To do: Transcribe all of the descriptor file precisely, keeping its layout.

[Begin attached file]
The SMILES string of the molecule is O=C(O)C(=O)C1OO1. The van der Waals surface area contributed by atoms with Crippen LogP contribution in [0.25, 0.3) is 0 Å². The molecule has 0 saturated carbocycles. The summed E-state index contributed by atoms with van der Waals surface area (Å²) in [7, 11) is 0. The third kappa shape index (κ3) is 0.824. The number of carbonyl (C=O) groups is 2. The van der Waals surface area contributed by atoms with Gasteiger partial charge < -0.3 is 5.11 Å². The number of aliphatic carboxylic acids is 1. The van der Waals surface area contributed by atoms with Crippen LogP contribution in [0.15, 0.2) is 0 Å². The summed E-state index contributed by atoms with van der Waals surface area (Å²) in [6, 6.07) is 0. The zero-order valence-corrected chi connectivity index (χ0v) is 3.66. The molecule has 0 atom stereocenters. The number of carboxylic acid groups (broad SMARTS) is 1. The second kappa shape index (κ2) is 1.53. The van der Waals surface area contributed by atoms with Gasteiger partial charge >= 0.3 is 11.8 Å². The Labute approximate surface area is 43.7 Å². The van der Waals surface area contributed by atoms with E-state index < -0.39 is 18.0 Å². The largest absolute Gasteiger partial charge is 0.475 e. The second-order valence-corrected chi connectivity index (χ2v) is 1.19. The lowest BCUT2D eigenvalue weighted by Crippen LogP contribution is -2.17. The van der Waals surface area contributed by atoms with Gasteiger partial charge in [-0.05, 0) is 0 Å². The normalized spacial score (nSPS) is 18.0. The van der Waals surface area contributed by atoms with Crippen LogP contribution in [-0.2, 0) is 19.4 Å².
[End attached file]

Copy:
The SMILES string of the molecule is O=C(O)C(=O)C1OO1. The van der Waals surface area contributed by atoms with Crippen LogP contribution in [0.25, 0.3) is 0 Å². The molecule has 0 saturated carbocycles. The summed E-state index contributed by atoms with van der Waals surface area (Å²) in [7, 11) is 0. The third kappa shape index (κ3) is 0.824. The number of carbonyl (C=O) groups is 2. The van der Waals surface area contributed by atoms with Gasteiger partial charge < -0.3 is 5.11 Å². The number of aliphatic carboxylic acids is 1. The van der Waals surface area contributed by atoms with Crippen LogP contribution in [0.15, 0.2) is 0 Å². The summed E-state index contributed by atoms with van der Waals surface area (Å²) in [6, 6.07) is 0. The zero-order valence-corrected chi connectivity index (χ0v) is 3.66. The molecule has 0 atom stereocenters. The number of carboxylic acid groups (broad SMARTS) is 1. The second kappa shape index (κ2) is 1.53. The van der Waals surface area contributed by atoms with Gasteiger partial charge >= 0.3 is 11.8 Å². The Labute approximate surface area is 43.7 Å². The van der Waals surface area contributed by atoms with E-state index < -0.39 is 18.0 Å². The largest absolute Gasteiger partial charge is 0.475 e. The second-order valence-corrected chi connectivity index (χ2v) is 1.19. The lowest BCUT2D eigenvalue weighted by Crippen LogP contribution is -2.17. The van der Waals surface area contributed by atoms with Gasteiger partial charge in [-0.05, 0) is 0 Å². The normalized spacial score (nSPS) is 18.0. The van der Waals surface area contributed by atoms with Crippen LogP contribution in [-0.2, 0) is 19.4 Å².